Carolyn J. Rosenthal and Anne Martin-Matthews
  8. This article extends previous research by examining care management as a distinct type of informal care. Using data drawn from a large Canadian study of work and family, the research is based on a study of a sub-sample of women (1068) and men (805) who were employed full-time and who had provided help to an elderly relative during the six month period preceding the interview. Results indicate that managerial care is a meaningful construct that denotes a distinct type of care. Most commonly, individuals combine managerial care with other types of assistance. Managerial care is a very common activity among caregivers and usually involves aspects of care other than arranging for formal services. Managerial care has an adverse impact on job costs and personal costs, and, among women, is associated with greater stress.

  9. Alternatives for Raising Living Standards
    William Scarth
  10. Given the fundamental goal of raising living standards in the longer term, much attention is paid to policies that can be expected to increase national saving. With respect to private saving, the mechanism is tax reform - a lower tax on interest income. The basic problem with this approach is that, for a given size of government, some other tax or transfer must be adjusted to finance the interest-tax cut. This fact may make it difficult to ensure that those with only labour income will share in the spoils. An alternative is to concentrate on public saving. Ultimately, deficit reduction makes possible lower taxes and/or higher transfer payments across the board. This reasoning suggests that debt reduction may be the more equitable government initiative. But there are other options such as investing in human capital and altering the population growth rate through immigration policy.

    The latter option is pursued in this paper. According to the standard neoclassical growth model, a lower population growth rate raises steady-state living standards, but things are more complicated in an optimization-based overlapping-generations context. This paper extends Blanchard's constant- planning-horizon model of disjoint agents to allow for retirement, a subset of the population that remains liquidity constrained, and various taxes and transfers - in a small open-economy setting. Tax reform, debt reduction and population growth policies are compared in an internally consistent manner. For each policy, both the immediate and steady-state effects are derived, and the present value of the entire time path for consumption between these two end-points is also analyzed (for all three policy initiatives). A calibrated version of the model is used to identify policy combinations that can deliver long-term gain without short-term pain, and without problems for the hand- to-mouth subset of the population.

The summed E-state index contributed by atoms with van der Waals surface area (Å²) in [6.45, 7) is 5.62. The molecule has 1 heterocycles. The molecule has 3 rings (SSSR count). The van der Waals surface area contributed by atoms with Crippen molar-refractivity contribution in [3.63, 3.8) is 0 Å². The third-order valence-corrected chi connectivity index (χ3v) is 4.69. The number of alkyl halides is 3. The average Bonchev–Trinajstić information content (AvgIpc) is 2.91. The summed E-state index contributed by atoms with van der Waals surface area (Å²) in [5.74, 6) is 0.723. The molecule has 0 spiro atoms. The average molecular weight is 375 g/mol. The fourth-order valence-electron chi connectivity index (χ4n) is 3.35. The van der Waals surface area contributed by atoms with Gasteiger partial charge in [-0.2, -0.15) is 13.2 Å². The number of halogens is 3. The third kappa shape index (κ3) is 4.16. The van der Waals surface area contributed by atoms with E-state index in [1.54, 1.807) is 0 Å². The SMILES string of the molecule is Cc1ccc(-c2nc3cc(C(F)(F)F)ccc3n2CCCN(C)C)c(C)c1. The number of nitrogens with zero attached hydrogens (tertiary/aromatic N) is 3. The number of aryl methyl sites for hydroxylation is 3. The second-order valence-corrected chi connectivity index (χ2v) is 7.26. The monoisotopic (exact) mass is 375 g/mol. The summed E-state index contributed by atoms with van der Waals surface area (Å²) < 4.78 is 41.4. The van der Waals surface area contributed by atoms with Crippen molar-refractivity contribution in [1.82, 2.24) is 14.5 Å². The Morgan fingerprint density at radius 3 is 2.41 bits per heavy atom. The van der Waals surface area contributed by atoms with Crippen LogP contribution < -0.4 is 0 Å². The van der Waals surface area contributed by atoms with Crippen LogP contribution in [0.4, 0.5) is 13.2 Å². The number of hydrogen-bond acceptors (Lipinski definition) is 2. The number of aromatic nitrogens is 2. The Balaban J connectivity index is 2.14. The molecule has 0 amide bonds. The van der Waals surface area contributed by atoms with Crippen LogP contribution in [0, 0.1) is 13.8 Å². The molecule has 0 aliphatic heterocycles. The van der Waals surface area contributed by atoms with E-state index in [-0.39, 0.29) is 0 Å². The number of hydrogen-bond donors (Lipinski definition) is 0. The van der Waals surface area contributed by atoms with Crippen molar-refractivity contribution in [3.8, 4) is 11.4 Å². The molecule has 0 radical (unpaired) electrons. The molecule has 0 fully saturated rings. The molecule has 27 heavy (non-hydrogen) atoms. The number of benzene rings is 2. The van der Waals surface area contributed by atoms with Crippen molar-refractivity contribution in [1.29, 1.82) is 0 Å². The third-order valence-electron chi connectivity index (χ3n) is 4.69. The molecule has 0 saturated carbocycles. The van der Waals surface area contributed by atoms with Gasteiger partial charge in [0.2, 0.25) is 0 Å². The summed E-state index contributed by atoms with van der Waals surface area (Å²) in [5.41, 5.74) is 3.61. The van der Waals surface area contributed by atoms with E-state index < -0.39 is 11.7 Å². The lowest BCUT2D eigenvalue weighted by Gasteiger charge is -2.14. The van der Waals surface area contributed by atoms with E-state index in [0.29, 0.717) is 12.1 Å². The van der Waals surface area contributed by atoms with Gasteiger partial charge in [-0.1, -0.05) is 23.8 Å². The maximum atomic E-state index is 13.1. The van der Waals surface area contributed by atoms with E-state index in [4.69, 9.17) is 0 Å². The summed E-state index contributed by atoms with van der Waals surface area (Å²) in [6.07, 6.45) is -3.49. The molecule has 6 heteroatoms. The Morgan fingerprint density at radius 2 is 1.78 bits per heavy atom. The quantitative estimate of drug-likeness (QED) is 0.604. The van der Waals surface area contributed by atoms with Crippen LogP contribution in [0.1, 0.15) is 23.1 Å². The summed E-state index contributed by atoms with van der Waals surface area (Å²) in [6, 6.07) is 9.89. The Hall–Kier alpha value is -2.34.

11. Transitions to Retirement: Determinants of Age of Social Security Take Up
    Emile Tompa
  12. Prior to 1987, retirement benefits under the Canada Pension Plan (CPP) were payable only at age 65. Amendments to the CPP in 1987 allowed benefits to be claimed at any time between the ages of 60 and 70, with actuarial adjustments for early or late take up. The focus of this paper is the health and welfare implications of these flexible retirement provisions, but the paper also investigates the labour-market characteristics of individuals prior to exit. Characteristics such as health status, demographics, employment prospects, labour-force attachment, and income sources are investigated in order to develop a profile of individuals who take up early.